Virtually every August my wife and I leave Illinois, head west, and take our children to places with little or no connectivity. Though lack of Internet and cell phone service, per se’, might attract some people, these do not motivate us to visit unconnected locations. Lack of connectivity just happens to come along with beautiful and remote natural beauty, such as found in mountains and national parks.
We took our first trip of this sort more than a decade ago, after the birth of our first child. The lack of connectivity hardly entered into our conscientiousness then. As I recall, we rented a house in Tahoe and it lacked Internet access. I just let the email pile up on a server at work. I do not recall if we even brought both cell phones with us. It was no big deal.
Things have changed. That goes for both the destination and the dependence on communication. That is the point of these musings. Our recent foibles illustrate how communications became embedded in every day patterns; it has risen far above “no big deal” and become an everyday priority. This post will illustrate how the lack of connectivity turned out to be central to this summer’s vacation experience.
Perhaps others will relate to this experience. I do not sense that our experience was unusual. My wife and I do not differ in many respects from others in our use of on-line and wireless services. The importance of communication just crept up on us.
More concretely, at first it did not matter. Then some years ago we began dialing in from wherever we happened to be on these trips. Then I began to search out cyber café’s. My kids grew accustomed to their father mysteriously leaving every couple of mornings to get a coffee and check his email. This year both my wife and I brought along mobile devices that have voice, email and web capabilities. In other words, demographically speaking, my wife and I are not frontier users of the Internet and cell phones, nor do we employ information technology as intensively as a teenager, but we are not laggards either.
If the Bison had cell service, what would they do with it?
This summer we went to northern Wyoming, visiting Yellowstone National Park and Grand Teton National Park. This year I anticipated some of the struggle with the following tongue-in-cheek automated email response:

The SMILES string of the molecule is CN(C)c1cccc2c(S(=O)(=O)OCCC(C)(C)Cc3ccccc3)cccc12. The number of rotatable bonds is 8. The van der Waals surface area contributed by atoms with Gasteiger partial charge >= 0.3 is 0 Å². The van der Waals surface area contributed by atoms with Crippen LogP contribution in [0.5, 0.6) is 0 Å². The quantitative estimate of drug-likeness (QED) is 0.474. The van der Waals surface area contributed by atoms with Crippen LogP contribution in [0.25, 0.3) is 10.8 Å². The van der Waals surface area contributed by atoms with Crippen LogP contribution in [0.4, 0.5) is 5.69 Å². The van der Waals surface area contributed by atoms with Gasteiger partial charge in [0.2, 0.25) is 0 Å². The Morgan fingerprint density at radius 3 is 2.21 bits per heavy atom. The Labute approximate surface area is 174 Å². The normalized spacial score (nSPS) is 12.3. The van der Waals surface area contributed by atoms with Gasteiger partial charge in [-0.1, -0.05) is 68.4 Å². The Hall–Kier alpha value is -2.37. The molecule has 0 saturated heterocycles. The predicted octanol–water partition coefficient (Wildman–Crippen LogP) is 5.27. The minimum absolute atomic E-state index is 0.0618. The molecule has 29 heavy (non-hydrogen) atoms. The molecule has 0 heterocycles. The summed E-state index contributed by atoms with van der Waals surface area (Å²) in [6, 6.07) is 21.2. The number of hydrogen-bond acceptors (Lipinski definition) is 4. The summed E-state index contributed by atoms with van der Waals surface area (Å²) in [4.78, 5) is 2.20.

“I am away until August 31. I am doing field work with my family on the availability of commercial services meeting universal service goals for advanced communications technologies in remote parts of Yellowstone National Park. I will have limited email access while this field work continues. Sorry for any delays.”
This message pokes fun at my own research interests. Some years ago Tom Downes and I investigated the spread of the Internet to low density locations, making maps of where commercial firms offered service. But I digress.
The automated message turned out to be prophetic. We stayed in two locations during this vacation. That translated into two distinctly different types of experience, one in a place with little connectivity, and the other in a place with quite a lot. The difference in our reaction was telling.
We started without much connectivity. For the first five nights we stayed just outside the Eastern entrance to Yellowstone, at a cozy place called the Shoshone Lodge. I would recommend the place. One morning a buck with only partially formed antlers came near our cabin to eat the nearby grass for breakfast — that experience is pretty hard to beat. If we go back to this part of the country I would happily go back there.
“Lodge” is a bit misleading as a label. There is a building called the Lodge, but most people experience it as the front desk and a large dining area. Most visitors sleep in one of 21 cabins. It all resides on a lovely little property three miles away from the eastern entrance to Yellowstone. It is on Highway 20, which connects Yellowstone with Cody, a city about an hour away from the eastern entrance. This is in the Shoshone National Forest.